“Part of me was like, ‘This sounds too awesome, I don’t think anything is going to come of it,’” she says.
It took four years, but something has come of it: The Alialujah Choir, the Portland folk-pop supergroup’s self-titled debut, featuring 10 tracks following the bare-bones template set by that first song, of minimal instrumentation framed around goosebump-raising three-part harmonies.
At Muddy’s on North Mississippi Avenue, the band discussed Led Zeppelin and the angst of writing lyrics for such an intimate arrangement.
WW: What attracted you to this project?
Adam Shearer: With Weinland and Norfolk and
Western, if you were to look through the liner notes on the albums and
see the instruments that were on the tracks, there’s going to be more
than, like, 30 different instruments. You’ll never find a song with less
than six people playing on it. So it feels really good to go in the
other direction a little bit. I’m always asking Adam about recording and
why things sound the way they do, and I had this moment where I was
like, “What the hell? Why is it, when you listen to an old three-piece,
or like Led Zeppelin, it just sounds huge, and we’ve got this five-piece
band with monster musicians in it and it sounds so much smaller?”
Sometimes, less is not only more, it’s way fucking more.
Adam Selzer: Things always sound better when they’re not competing with something else.
Does writing lyrics that everyone else in the group will sing make you feel more accountable for what you write?
Alia Farah: I felt that way, definitely. Coming into this, I respected [Shearer and Selzer] greatly for the songwriting they’d already done, so when I was first bringing songs to the group, it was intimidating. We were all really honest with each other with all of our songs right from the beginning. We wouldn’t hesitate to be like, “Oh, that sounds too musical theater for this group.” It definitely made you think in a different way before you wrote.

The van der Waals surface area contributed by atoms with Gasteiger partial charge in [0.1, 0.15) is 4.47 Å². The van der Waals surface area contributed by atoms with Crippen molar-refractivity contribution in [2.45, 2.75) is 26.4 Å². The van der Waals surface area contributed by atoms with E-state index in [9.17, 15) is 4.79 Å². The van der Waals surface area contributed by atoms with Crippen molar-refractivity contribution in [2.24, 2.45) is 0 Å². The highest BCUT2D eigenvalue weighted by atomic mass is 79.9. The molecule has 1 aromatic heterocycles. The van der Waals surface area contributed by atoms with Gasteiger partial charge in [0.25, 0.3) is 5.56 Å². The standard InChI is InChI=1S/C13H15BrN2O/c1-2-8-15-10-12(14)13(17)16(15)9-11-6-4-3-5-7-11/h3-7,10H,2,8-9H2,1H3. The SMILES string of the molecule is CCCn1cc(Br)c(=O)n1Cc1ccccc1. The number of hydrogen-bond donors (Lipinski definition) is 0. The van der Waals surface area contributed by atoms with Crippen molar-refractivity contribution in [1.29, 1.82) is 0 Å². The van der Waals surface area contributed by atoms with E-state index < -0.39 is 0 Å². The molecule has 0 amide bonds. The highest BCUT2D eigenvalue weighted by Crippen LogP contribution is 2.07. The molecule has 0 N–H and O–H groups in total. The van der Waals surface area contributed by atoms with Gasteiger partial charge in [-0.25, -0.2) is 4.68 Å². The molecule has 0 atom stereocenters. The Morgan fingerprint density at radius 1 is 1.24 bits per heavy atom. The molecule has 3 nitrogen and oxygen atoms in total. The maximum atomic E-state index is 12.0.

What’s everyone’s favorite song on the record?
Selzer: I like “Way Too Soon.” It’s super sparse. And it’s so immediate, too. It was written and recorded within a day.
Farah: Mine is “Looking for a Gesture.” It has really tight harmonies all the way through it, and it’s one of the “boppers” on the album, as I get made fun of for calling it.
Shearer: My favorite is “A House, a Home,” just because that song feels bigger than the band. It’s one of those ones you listen to after the fact and you’re like, “I don’t actually know how we did that, and I don’t think we could do it again.”
Do you still consider this a side project?
Shearer: A lot of times, just because Weinland was more busy the last couple years, I controlled the tempo of things a little bit. Out of respect for the other guys [in Weinland], I would make a concerted effort to respect the history of that project by not letting this project become too consuming. At this point, I feel like it’s carrying its own weight. It’s been cool to watch it come out on its own. Our rule is, we don’t let it become anything other than just making music together. But if it becomes something more because people respond to it, then that’s awesome.